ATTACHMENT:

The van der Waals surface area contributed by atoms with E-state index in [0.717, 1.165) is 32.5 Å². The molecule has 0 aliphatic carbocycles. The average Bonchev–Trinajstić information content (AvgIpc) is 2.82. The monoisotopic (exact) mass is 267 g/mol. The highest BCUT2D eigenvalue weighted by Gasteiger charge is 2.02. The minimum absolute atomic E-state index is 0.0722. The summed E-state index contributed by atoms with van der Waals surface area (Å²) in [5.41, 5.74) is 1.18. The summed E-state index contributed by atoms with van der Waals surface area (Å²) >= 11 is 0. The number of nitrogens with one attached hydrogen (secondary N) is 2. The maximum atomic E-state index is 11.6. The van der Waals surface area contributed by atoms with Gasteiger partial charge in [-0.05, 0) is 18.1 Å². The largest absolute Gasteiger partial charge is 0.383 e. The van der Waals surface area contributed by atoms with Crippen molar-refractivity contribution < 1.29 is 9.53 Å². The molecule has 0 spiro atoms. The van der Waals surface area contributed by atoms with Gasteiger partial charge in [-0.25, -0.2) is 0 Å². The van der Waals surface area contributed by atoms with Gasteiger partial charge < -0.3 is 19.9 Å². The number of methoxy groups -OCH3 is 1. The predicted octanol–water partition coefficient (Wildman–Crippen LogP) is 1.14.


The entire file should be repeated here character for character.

The van der Waals surface area contributed by atoms with E-state index in [0.717, 1.165) is 32.5 Å². The molecule has 0 aliphatic carbocycles. The average Bonchev–Trinajstić information content (AvgIpc) is 2.82. The monoisotopic (exact) mass is 267 g/mol. The highest BCUT2D eigenvalue weighted by Gasteiger charge is 2.02. The minimum absolute atomic E-state index is 0.0722. The summed E-state index contributed by atoms with van der Waals surface area (Å²) in [5.41, 5.74) is 1.18. The summed E-state index contributed by atoms with van der Waals surface area (Å²) >= 11 is 0. The number of nitrogens with one attached hydrogen (secondary N) is 2. The maximum atomic E-state index is 11.6. The van der Waals surface area contributed by atoms with Gasteiger partial charge in [-0.05, 0) is 18.1 Å². The largest absolute Gasteiger partial charge is 0.383 e. The van der Waals surface area contributed by atoms with Crippen molar-refractivity contribution < 1.29 is 9.53 Å². The molecule has 0 spiro atoms. The van der Waals surface area contributed by atoms with Gasteiger partial charge in [-0.25, -0.2) is 0 Å². The van der Waals surface area contributed by atoms with Gasteiger partial charge < -0.3 is 19.9 Å². The number of methoxy groups -OCH3 is 1. The predicted octanol–water partition coefficient (Wildman–Crippen LogP) is 1.14.